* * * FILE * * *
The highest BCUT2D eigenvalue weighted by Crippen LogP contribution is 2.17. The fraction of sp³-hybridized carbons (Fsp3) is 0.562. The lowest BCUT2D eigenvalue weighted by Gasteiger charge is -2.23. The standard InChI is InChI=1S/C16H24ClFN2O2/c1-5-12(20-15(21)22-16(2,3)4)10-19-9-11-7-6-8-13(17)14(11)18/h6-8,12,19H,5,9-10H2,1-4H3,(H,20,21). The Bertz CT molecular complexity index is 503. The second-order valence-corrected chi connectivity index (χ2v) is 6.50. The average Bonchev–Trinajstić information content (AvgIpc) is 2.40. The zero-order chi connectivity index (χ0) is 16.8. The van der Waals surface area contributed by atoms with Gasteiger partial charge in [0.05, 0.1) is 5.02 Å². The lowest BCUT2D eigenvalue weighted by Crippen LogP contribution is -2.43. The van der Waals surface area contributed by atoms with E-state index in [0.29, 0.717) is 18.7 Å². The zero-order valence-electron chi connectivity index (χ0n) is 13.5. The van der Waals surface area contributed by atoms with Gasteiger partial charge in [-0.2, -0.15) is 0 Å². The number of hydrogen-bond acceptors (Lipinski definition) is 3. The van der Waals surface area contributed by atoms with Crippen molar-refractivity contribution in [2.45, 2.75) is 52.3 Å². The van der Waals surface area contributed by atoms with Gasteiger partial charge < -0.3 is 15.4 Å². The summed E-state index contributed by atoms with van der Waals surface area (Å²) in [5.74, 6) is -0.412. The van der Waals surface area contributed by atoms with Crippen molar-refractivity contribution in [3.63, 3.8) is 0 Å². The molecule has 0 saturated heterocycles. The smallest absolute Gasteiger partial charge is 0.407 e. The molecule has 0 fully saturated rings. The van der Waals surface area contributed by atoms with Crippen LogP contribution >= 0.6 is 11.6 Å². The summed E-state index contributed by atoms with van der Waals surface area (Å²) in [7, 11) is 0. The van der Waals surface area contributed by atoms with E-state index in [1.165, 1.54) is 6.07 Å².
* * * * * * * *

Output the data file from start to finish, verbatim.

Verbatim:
The highest BCUT2D eigenvalue weighted by Crippen LogP contribution is 2.17. The fraction of sp³-hybridized carbons (Fsp3) is 0.562. The lowest BCUT2D eigenvalue weighted by Gasteiger charge is -2.23. The standard InChI is InChI=1S/C16H24ClFN2O2/c1-5-12(20-15(21)22-16(2,3)4)10-19-9-11-7-6-8-13(17)14(11)18/h6-8,12,19H,5,9-10H2,1-4H3,(H,20,21). The Bertz CT molecular complexity index is 503. The second-order valence-corrected chi connectivity index (χ2v) is 6.50. The average Bonchev–Trinajstić information content (AvgIpc) is 2.40. The zero-order chi connectivity index (χ0) is 16.8. The van der Waals surface area contributed by atoms with Gasteiger partial charge in [0.05, 0.1) is 5.02 Å². The lowest BCUT2D eigenvalue weighted by Crippen LogP contribution is -2.43. The van der Waals surface area contributed by atoms with E-state index in [0.29, 0.717) is 18.7 Å². The zero-order valence-electron chi connectivity index (χ0n) is 13.5. The van der Waals surface area contributed by atoms with Gasteiger partial charge in [-0.2, -0.15) is 0 Å². The number of hydrogen-bond acceptors (Lipinski definition) is 3. The van der Waals surface area contributed by atoms with Crippen molar-refractivity contribution in [2.45, 2.75) is 52.3 Å². The van der Waals surface area contributed by atoms with Gasteiger partial charge < -0.3 is 15.4 Å². The summed E-state index contributed by atoms with van der Waals surface area (Å²) in [5.74, 6) is -0.412. The van der Waals surface area contributed by atoms with Crippen molar-refractivity contribution in [3.63, 3.8) is 0 Å². The molecule has 0 saturated heterocycles. The smallest absolute Gasteiger partial charge is 0.407 e. The molecule has 0 fully saturated rings. The van der Waals surface area contributed by atoms with Crippen LogP contribution >= 0.6 is 11.6 Å². The summed E-state index contributed by atoms with van der Waals surface area (Å²) in [7, 11) is 0. The van der Waals surface area contributed by atoms with E-state index in [1.165, 1.54) is 6.07 Å².